After weeks of sabotage SL, Stockholm's transport company, cancelled all evening commuter trains between Västerhaninge and Nynäshamn on Saturday, saying that they could not guarantee passenger safety. By Wednesday three boys had been arrested and the service began again - but not before the notorious train route had dominated front pages both in Stockholm and nationwide. In recent weeks local youths have thrown stones at the trains and threatened and abused staff and other passengers on the service. The final straw came late on Friday night when vandals threw bicycles and rubbish onto the track near Tungelsta. SL and Citypendeln, the company which runs the trains, immediately withdrew the service after 4pm each day, replacing it with a bus service. Mikael Lindskog, the information officer at Citypendeln, told Sunday's DN that in the last two years this stretch of the line has become like a youth club. "The sabotage usually begins soon after school has finished. Last week a drain cover was thrown onto the track at about five o'clock," he said. "There are threats, violence and drunkenness onboard. On a number of occasions conductors have been strangled by passengers who don't want to pay." The decision was supported by staff on the route and conductor Thomas Eriksson told Stockholm City: "The passengers are horrible, swearing and spitting at me when I'm just trying to do my job."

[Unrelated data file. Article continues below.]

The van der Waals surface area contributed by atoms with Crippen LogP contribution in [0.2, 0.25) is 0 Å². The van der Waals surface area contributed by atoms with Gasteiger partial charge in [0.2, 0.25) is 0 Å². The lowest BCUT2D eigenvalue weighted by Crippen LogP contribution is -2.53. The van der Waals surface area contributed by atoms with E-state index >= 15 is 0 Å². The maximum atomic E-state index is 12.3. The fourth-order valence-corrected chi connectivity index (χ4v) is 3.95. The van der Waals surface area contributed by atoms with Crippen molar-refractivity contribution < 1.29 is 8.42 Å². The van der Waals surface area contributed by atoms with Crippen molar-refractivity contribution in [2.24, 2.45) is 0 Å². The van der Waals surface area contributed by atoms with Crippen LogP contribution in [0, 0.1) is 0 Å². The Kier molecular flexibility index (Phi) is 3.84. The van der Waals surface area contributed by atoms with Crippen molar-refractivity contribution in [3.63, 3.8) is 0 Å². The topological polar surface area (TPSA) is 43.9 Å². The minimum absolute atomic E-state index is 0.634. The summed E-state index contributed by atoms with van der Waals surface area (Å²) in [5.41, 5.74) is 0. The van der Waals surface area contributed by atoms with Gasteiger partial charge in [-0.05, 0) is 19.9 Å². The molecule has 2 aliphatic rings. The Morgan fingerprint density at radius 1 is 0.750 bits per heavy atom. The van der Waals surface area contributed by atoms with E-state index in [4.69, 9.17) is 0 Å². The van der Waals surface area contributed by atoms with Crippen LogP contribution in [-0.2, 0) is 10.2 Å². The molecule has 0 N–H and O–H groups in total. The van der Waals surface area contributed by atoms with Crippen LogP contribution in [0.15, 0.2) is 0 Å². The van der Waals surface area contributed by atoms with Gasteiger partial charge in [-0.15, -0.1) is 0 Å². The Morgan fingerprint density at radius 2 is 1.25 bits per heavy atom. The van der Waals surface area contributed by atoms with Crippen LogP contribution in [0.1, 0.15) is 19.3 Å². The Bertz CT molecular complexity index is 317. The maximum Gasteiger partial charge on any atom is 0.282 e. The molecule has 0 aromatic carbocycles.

"A terrorist gang has strangled our communications which is a catastrophe for a town with 5,000 commuters," Nynäshamn council member Leif Senquist told Monday's Metro, perhaps optimistically trying to get global support under the banner of the war on terror. "The police and half of Nynäshamn know who is carrying out the sabotage against the trains. Why don't the police pick them up? Shall we let the terrorists take over society?" The police's answer came on Tuesday. As well as pointing out that all of the suspected trouble-makers were supposed to be in the care of the social services, they agreed to invest extra resources in policing the route, with both uniformed and plain-clothes officers.

Is Swedish Democracy Collapsing?